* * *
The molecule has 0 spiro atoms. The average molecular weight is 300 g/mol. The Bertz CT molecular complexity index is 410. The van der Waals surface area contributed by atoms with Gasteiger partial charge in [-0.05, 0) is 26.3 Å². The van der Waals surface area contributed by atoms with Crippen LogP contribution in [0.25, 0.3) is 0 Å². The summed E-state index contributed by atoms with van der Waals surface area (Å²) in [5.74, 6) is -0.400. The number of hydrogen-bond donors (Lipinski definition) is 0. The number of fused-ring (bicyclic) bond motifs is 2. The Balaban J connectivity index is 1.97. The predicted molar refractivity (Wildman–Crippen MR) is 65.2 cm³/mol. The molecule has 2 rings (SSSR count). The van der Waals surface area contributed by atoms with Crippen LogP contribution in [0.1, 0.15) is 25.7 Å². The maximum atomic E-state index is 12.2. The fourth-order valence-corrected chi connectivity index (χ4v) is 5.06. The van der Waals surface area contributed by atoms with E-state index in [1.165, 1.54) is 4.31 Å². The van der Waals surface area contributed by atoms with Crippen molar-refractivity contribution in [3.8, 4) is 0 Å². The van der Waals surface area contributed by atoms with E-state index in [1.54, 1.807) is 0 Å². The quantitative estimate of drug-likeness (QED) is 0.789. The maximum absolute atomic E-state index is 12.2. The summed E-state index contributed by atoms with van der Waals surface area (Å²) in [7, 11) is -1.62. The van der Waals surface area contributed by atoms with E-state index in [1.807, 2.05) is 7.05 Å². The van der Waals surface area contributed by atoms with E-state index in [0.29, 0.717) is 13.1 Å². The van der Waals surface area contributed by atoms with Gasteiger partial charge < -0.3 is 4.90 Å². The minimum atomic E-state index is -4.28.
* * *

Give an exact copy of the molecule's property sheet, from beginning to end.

The molecule has 0 spiro atoms. The average molecular weight is 300 g/mol. The Bertz CT molecular complexity index is 410. The van der Waals surface area contributed by atoms with Gasteiger partial charge in [-0.05, 0) is 26.3 Å². The van der Waals surface area contributed by atoms with Crippen LogP contribution in [0.25, 0.3) is 0 Å². The summed E-state index contributed by atoms with van der Waals surface area (Å²) in [5.74, 6) is -0.400. The number of hydrogen-bond donors (Lipinski definition) is 0. The number of fused-ring (bicyclic) bond motifs is 2. The Balaban J connectivity index is 1.97. The predicted molar refractivity (Wildman–Crippen MR) is 65.2 cm³/mol. The molecule has 2 rings (SSSR count). The van der Waals surface area contributed by atoms with Crippen LogP contribution in [0.1, 0.15) is 25.7 Å². The maximum atomic E-state index is 12.2. The fourth-order valence-corrected chi connectivity index (χ4v) is 5.06. The van der Waals surface area contributed by atoms with E-state index in [1.165, 1.54) is 4.31 Å². The van der Waals surface area contributed by atoms with Crippen molar-refractivity contribution in [3.8, 4) is 0 Å². The van der Waals surface area contributed by atoms with E-state index in [1.54, 1.807) is 0 Å². The quantitative estimate of drug-likeness (QED) is 0.789. The maximum absolute atomic E-state index is 12.2. The summed E-state index contributed by atoms with van der Waals surface area (Å²) in [7, 11) is -1.62. The van der Waals surface area contributed by atoms with E-state index in [1.807, 2.05) is 7.05 Å². The van der Waals surface area contributed by atoms with E-state index in [0.29, 0.717) is 13.1 Å². The van der Waals surface area contributed by atoms with Gasteiger partial charge < -0.3 is 4.90 Å². The minimum atomic E-state index is -4.28.